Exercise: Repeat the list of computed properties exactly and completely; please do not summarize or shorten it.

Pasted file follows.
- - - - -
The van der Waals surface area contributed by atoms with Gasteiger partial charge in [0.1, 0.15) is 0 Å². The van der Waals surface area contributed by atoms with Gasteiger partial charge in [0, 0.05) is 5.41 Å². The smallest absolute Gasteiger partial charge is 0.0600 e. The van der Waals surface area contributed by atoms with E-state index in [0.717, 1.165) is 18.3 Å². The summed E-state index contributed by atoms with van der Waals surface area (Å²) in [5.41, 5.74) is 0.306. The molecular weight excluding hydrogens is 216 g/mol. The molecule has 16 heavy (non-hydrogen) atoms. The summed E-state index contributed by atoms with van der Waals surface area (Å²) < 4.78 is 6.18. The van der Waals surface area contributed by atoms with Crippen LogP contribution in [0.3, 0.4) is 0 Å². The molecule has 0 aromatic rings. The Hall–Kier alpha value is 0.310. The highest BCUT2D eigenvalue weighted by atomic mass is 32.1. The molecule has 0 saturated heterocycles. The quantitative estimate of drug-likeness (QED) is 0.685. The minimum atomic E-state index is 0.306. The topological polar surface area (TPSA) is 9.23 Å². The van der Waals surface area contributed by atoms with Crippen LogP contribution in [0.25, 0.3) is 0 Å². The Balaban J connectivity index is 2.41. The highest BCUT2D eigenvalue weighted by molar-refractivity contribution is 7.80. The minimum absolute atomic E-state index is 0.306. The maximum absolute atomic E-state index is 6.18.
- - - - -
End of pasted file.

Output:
The van der Waals surface area contributed by atoms with Gasteiger partial charge in [0.1, 0.15) is 0 Å². The van der Waals surface area contributed by atoms with Gasteiger partial charge in [0, 0.05) is 5.41 Å². The smallest absolute Gasteiger partial charge is 0.0600 e. The van der Waals surface area contributed by atoms with E-state index in [0.717, 1.165) is 18.3 Å². The summed E-state index contributed by atoms with van der Waals surface area (Å²) in [5.41, 5.74) is 0.306. The molecular weight excluding hydrogens is 216 g/mol. The molecule has 16 heavy (non-hydrogen) atoms. The summed E-state index contributed by atoms with van der Waals surface area (Å²) < 4.78 is 6.18. The van der Waals surface area contributed by atoms with Crippen LogP contribution in [0.3, 0.4) is 0 Å². The molecule has 0 aromatic rings. The Hall–Kier alpha value is 0.310. The highest BCUT2D eigenvalue weighted by atomic mass is 32.1. The molecule has 0 saturated heterocycles. The quantitative estimate of drug-likeness (QED) is 0.685. The minimum atomic E-state index is 0.306. The topological polar surface area (TPSA) is 9.23 Å². The van der Waals surface area contributed by atoms with Crippen LogP contribution in [0.25, 0.3) is 0 Å². The Balaban J connectivity index is 2.41. The highest BCUT2D eigenvalue weighted by molar-refractivity contribution is 7.80. The minimum absolute atomic E-state index is 0.306. The maximum absolute atomic E-state index is 6.18.